Burghley House is one of the largest and grandest houses of the first Elizabethan age.
The house was built and mostly designed by William Cecil, Lord High Treasurer to Queen Elizabeth I, between 1555 and 1587. The main part of the House has 35 major rooms on the ground and first floors.
The gardens and parkland that you see today at Burghley were largely designed by Lancelot ‘Capability’ Brown in the 18th century. Today, sweeping vistas down to the spires of Stamford in the parkland, splashing in the Garden of Surprises or tranquil walks next to the lake in the Sculpture Garden can all be enjoyed.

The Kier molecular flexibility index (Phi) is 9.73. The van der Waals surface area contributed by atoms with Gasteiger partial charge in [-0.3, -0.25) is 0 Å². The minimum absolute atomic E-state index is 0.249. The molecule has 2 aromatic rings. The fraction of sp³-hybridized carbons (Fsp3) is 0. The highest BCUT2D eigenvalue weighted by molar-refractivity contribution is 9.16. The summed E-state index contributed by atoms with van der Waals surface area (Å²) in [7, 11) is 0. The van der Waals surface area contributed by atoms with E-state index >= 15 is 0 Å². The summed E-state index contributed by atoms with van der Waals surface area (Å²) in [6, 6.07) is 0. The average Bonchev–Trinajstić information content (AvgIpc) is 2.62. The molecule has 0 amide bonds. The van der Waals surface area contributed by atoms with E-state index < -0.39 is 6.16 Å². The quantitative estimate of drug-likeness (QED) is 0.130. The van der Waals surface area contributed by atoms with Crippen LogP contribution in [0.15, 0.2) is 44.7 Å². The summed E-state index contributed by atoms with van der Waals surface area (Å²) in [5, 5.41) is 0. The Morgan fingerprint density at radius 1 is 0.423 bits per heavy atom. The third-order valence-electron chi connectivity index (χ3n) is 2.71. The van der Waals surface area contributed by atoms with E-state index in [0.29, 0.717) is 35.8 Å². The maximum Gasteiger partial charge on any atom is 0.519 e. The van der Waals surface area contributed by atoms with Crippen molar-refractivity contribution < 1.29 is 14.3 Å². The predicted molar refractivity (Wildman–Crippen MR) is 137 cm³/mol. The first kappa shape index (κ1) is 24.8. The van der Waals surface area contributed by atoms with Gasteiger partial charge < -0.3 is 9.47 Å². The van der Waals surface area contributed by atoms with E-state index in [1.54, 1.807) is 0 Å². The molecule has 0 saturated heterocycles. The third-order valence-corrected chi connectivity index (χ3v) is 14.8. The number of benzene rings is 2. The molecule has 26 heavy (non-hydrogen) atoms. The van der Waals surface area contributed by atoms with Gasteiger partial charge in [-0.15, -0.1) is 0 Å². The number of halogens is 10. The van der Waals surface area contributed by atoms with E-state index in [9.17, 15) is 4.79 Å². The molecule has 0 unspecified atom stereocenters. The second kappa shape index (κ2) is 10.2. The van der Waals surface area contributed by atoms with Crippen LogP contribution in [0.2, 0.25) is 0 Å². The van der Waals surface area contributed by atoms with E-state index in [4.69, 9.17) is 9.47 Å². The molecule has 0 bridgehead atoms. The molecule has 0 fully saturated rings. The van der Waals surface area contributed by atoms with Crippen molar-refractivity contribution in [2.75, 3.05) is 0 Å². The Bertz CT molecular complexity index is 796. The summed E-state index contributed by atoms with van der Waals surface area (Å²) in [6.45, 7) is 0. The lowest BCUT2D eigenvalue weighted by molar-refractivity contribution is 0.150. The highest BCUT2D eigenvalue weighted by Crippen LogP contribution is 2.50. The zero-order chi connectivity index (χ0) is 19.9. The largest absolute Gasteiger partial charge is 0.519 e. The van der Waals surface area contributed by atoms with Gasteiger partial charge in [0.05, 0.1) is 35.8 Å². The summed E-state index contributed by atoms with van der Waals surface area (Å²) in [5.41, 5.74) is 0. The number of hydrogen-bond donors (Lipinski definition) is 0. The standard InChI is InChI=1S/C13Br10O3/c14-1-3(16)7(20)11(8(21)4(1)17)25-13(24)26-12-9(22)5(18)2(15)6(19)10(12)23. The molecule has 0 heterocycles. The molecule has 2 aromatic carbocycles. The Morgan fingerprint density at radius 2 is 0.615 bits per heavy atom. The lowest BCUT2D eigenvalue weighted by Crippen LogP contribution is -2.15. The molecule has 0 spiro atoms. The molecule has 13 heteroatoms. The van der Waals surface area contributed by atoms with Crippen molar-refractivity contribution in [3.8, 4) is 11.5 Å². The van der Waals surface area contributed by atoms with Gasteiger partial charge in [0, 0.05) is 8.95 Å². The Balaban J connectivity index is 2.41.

The estate features plentiful free parking, shops and restaurant and café offer a full range of meals and snacks, from a cup of coffee and homemade cake to a full lunch.
A fascinating stop on The Explorer’s Road.